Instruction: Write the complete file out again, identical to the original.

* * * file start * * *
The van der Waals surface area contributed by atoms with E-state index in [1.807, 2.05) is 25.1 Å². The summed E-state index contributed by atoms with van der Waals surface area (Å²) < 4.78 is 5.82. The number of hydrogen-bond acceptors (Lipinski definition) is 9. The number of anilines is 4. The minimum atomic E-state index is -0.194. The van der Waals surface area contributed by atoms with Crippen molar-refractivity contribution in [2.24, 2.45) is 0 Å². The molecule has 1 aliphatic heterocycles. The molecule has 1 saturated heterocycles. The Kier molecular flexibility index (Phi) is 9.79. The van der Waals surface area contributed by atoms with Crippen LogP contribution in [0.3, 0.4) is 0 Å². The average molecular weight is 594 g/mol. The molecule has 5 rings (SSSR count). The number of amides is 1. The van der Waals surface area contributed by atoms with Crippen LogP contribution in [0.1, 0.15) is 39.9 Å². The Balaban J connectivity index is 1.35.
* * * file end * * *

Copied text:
The van der Waals surface area contributed by atoms with E-state index in [1.807, 2.05) is 25.1 Å². The summed E-state index contributed by atoms with van der Waals surface area (Å²) < 4.78 is 5.82. The number of hydrogen-bond acceptors (Lipinski definition) is 9. The number of anilines is 4. The minimum atomic E-state index is -0.194. The van der Waals surface area contributed by atoms with Crippen molar-refractivity contribution in [2.24, 2.45) is 0 Å². The molecule has 1 aliphatic heterocycles. The molecule has 1 saturated heterocycles. The Kier molecular flexibility index (Phi) is 9.79. The van der Waals surface area contributed by atoms with Crippen LogP contribution in [0.3, 0.4) is 0 Å². The average molecular weight is 594 g/mol. The molecule has 5 rings (SSSR count). The number of amides is 1. The van der Waals surface area contributed by atoms with Crippen LogP contribution in [0.1, 0.15) is 39.9 Å². The Balaban J connectivity index is 1.35.